Set against the backdrop of the late 17th and early 18th centuries, Quicksilver tells the intertwining tales of three main characters as they traverse a landscape populated by mad alchemists, Barbary pirates, and bawdy courtiers, as well as historical figures including Ben Franklin, William of Orange, Louis XIV, and many others. The story ranges from the American colonies to the Tower of London to the glittering palace at Versailles, –and plays out during a singular nexus point in history, when rationality triumphed over mysticism, monarchy was overthrown, markets become free, and religious tolerance gained ground over harsh oppression.
There’s a lovely bit in Great Expectations, where Pip and Herbert go backstage to congratulate an acquaintance after his performance as Hamlet.
by A.A. Milne
Cricket, sailing, falling in love. A house party of cheerful Bright Young Things bubbles its way through a delightful set of short episodes.
Yes, The Holiday Round was written by the man who wrote the Winnie-the-Pooh books. Except this isn’t Pooh (though I like Pooh, especially read by Alan Bennett, who just gets Eeyore).
It’s Milne for grown-ups. Written for Punch in the early 1920s, these short stories are a long delightful burble of humour, usually involving the same small group of friends – playing cricket, bathing, sailing – and the long-vanished world of house parties. They are gossamer-light, and, I think, very funny. (more…)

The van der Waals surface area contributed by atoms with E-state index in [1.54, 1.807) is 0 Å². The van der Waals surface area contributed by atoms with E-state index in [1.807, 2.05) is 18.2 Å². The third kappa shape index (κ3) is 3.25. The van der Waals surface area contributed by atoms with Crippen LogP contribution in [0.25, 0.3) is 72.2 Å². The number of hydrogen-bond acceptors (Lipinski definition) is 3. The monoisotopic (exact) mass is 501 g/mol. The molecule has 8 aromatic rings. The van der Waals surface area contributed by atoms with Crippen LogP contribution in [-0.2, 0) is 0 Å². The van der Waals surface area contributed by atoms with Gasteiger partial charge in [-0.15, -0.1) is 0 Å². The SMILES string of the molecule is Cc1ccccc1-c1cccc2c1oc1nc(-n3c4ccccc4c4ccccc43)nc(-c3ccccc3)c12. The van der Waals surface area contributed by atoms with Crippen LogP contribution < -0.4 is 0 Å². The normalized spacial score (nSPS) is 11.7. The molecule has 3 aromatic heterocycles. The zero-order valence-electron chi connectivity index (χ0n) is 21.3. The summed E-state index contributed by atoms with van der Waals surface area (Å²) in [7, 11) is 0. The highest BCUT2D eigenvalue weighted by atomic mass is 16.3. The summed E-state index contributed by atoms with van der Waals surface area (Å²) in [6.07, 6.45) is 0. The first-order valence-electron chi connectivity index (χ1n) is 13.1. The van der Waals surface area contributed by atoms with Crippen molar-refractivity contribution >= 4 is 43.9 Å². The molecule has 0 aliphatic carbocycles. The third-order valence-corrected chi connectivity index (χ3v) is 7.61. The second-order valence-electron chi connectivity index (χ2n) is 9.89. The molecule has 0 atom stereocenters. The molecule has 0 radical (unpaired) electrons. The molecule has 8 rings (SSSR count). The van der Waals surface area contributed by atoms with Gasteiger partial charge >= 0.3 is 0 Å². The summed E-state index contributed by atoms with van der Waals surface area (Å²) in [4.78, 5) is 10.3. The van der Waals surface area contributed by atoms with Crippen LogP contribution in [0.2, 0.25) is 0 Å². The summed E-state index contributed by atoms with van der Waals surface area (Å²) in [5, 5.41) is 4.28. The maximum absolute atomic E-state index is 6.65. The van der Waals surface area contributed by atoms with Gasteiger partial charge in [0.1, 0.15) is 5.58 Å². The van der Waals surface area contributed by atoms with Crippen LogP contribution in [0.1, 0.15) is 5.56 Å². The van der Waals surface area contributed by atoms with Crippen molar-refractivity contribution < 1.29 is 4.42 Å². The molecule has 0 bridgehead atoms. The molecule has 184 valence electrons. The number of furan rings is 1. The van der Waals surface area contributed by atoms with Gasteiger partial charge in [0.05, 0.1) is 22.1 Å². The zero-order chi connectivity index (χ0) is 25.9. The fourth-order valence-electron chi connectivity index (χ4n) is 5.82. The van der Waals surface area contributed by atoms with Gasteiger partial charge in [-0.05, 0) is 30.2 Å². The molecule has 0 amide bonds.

by P. G. Wodehouse
Ronald Psmith (“the ‘p’ is silent, as in pshrimp”) is always willing to help a damsel in distress. So when he sees Eve Halliday without an umbrella during a downpour, he nobly offers her an umbrella, even though it’s one he picks out of the Drone Club’s umbrella rack. Psmith is so besotted with Eve that, when Lord Emsworth, her new boss, mistakes him for Ralston McTodd, a poet, Psmith pretends to be him so he can make his way to Blandings Castle and woo her. And so the farce begins: criminals disguised as poets with a plan to steal a priceless diamond necklace, a secretary who throws flower pots through windows, and a nighttime heist that ends in gunplay.
Everyone can remember where they were when they read their first Wodehouse – it’s up there along with your first kiss, where you were when you heard John Lennon was dead or the first time you spelled “occurred” without checking it out. I was twelve, in bed with flu, and my father brought me a bottle of Lucozade, and a couple of books he’d found in a jumble sale – Georgette Heyer’s “Black Sheep” and “Leave It to Psmith”.
I’d never before come across a book where the words weren’t used as simple building blocks: all the books I’d read till then marched briskly from A to B, no loitering, no funny stuff in the back row. “The Mountain of Adventure” would have had no truck with an opening sentence like:- (more…)
by Ernest Bramah
Like Scheherazade of “The One Thousand and One Arabian Nights”, Kai Lung relies upon his prowess as a storyteller to save his neck when he’s accused of treason. His traditional tales ― laced with thought-provoking aphorisms ― will transport readers to a mandarin’s court in ancient China.
How is it possible to suspend topaz in one cup of the balance and weigh it against amethyst in the other; or who…can compare the tranquillising grace of a maiden with the invigorating pleasure of witnessing a well-contested rat-fight?
Forget the frenetic world of Facebook, the torrent of trivia that is Twitter. This review brings you something different. This review wants you to Relax. This review invites you to kick back, turn off the phone, and enjoy the journey in the company of Ernest Bramah’s wonderful Oriental creation – Kai Lung, itinerant story teller, master of Litotes, Euphemism and Understatement, and Apologist Extraordinary for Slow Reading. (more…)